The highest-ranking woman in the House Republican conference endorsed Donald Trump late Wednesday night, carefully backing the controversial New York businessman, in what could serve as a template for Republicans who still have reservations about their party's presumptive presidential nominee.
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Rep. Cathy McMorris Rodgers, R-Wash., the House GOP conference chairwoman, said in a statement and Facebook post that she mailed her primary ballot for Trump earlier this week, saying it is "essential" to respect the will of GOP primary voters.
But the Washington Republican, a mother of a child with Down syndrome, has been concerned over Trump's comments about women, the disabled and various ethnic groups on the campaign trail and said he still has work to do to completely win over Republicans.
"Mr. Trump won millions of supporters by speaking his mind honestly; calling out the dysfunction in Washington, D.C.; and talking outside the politically correct box," she said. "In the months ahead, he will have to earn the presidency by demonstrating that he has the temperament for the job and plans to empower every American to pursue a future of opportunity and freedom."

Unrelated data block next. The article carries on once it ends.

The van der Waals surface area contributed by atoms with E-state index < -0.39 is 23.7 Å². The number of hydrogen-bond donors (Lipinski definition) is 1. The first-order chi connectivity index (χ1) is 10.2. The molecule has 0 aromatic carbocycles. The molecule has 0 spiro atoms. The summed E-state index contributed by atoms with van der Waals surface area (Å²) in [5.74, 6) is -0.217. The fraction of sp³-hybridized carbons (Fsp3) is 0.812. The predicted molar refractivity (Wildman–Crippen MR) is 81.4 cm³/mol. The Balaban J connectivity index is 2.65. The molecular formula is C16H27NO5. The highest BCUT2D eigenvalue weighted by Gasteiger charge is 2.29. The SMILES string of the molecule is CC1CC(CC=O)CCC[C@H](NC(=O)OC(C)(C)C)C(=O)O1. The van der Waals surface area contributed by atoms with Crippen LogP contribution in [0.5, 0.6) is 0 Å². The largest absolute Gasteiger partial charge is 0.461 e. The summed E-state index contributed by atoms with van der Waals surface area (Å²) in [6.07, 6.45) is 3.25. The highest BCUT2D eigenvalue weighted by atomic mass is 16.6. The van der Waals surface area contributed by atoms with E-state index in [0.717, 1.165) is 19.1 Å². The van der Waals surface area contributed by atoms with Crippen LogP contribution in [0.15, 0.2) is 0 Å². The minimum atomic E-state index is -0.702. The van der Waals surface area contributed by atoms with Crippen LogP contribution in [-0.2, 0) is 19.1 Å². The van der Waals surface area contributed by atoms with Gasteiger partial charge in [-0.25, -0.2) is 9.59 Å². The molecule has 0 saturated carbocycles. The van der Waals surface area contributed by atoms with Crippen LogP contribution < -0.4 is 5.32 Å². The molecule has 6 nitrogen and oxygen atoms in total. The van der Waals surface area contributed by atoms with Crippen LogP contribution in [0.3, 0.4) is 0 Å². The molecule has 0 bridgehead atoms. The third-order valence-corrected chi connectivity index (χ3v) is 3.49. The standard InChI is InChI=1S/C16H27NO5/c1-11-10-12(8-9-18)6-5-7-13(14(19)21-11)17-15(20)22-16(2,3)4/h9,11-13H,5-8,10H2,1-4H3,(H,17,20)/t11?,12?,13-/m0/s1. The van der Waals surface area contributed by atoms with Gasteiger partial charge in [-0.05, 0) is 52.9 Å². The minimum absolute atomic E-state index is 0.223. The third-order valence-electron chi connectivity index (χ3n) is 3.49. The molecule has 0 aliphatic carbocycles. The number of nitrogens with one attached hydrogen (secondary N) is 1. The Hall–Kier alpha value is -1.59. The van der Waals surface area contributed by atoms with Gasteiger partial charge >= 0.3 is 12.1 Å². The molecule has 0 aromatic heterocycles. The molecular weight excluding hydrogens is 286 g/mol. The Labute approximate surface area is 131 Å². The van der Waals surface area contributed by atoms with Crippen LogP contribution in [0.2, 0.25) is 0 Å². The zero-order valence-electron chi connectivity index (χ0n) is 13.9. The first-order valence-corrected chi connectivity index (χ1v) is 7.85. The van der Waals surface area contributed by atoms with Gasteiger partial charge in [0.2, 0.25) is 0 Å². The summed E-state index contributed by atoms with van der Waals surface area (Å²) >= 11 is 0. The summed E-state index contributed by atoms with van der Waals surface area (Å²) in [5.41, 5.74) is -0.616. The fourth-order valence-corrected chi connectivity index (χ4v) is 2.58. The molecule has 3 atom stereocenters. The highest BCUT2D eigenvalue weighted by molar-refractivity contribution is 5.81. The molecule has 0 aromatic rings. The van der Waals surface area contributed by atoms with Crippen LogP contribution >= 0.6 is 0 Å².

She also said she "won't be shy" about calling Trump out on future controversies because he "owes it to our party and our country to treat everyone respectfully and to build an inclusive coalition."
McMorris Rogers — along with House Speaker Paul Ryan, R-Wis., and other GOP leaders — met with Trump last week in Washington, and both sides said it was a positive meeting.
But Ryan, who forcefully condemned Trump on several occasions during the primary campaign, has yet to endorse the businessman's candidacy.
He told reporters Tuesday he hopes Trump, as the party's presumptive presidential nominee, is considered the leader of the GOP this year.
Trump's campaign and Ryan's office have been in close contact since the meeting last week, working to sync Trump's campaign with the House GOP's election-year agenda, which the conference hopes to release before the nominating convention in July.
The Trump campaign has also begun working with House GOP committee chairs on policy issues.